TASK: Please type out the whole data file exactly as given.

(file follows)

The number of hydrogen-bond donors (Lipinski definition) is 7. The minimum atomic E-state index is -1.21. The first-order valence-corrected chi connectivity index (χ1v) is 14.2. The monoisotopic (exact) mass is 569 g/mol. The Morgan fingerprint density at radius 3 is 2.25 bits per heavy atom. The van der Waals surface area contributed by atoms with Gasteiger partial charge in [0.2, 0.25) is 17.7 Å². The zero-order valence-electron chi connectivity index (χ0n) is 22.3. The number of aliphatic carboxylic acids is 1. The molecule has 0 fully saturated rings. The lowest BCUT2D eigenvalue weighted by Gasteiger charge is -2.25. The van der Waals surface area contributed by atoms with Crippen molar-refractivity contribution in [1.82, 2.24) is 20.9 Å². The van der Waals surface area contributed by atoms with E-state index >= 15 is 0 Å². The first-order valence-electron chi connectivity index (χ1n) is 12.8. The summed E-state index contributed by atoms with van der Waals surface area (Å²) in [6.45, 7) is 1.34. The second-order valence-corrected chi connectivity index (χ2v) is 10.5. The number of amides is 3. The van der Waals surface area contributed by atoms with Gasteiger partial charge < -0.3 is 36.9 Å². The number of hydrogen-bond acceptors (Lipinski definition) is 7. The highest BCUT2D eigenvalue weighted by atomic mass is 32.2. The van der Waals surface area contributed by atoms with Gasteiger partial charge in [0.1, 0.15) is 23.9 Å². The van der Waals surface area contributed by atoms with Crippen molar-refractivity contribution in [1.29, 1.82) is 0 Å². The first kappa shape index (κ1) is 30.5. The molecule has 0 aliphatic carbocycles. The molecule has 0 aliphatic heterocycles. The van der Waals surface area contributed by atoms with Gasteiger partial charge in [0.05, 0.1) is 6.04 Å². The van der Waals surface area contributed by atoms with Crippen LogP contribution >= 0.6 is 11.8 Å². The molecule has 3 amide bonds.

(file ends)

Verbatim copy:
The number of hydrogen-bond donors (Lipinski definition) is 7. The minimum atomic E-state index is -1.21. The first-order valence-corrected chi connectivity index (χ1v) is 14.2. The monoisotopic (exact) mass is 569 g/mol. The Morgan fingerprint density at radius 3 is 2.25 bits per heavy atom. The van der Waals surface area contributed by atoms with Gasteiger partial charge in [0.2, 0.25) is 17.7 Å². The zero-order valence-electron chi connectivity index (χ0n) is 22.3. The number of aliphatic carboxylic acids is 1. The molecule has 0 fully saturated rings. The lowest BCUT2D eigenvalue weighted by Gasteiger charge is -2.25. The van der Waals surface area contributed by atoms with Crippen molar-refractivity contribution in [1.82, 2.24) is 20.9 Å². The van der Waals surface area contributed by atoms with E-state index >= 15 is 0 Å². The first-order valence-electron chi connectivity index (χ1n) is 12.8. The summed E-state index contributed by atoms with van der Waals surface area (Å²) in [6.45, 7) is 1.34. The second-order valence-corrected chi connectivity index (χ2v) is 10.5. The number of amides is 3. The van der Waals surface area contributed by atoms with Gasteiger partial charge < -0.3 is 36.9 Å². The number of hydrogen-bond acceptors (Lipinski definition) is 7. The highest BCUT2D eigenvalue weighted by atomic mass is 32.2. The van der Waals surface area contributed by atoms with Gasteiger partial charge in [0.1, 0.15) is 23.9 Å². The van der Waals surface area contributed by atoms with Crippen molar-refractivity contribution in [1.29, 1.82) is 0 Å². The first kappa shape index (κ1) is 30.5. The molecule has 0 aliphatic carbocycles. The molecule has 0 aliphatic heterocycles. The van der Waals surface area contributed by atoms with Gasteiger partial charge in [0.05, 0.1) is 6.04 Å². The van der Waals surface area contributed by atoms with Crippen LogP contribution >= 0.6 is 11.8 Å². The molecule has 3 amide bonds.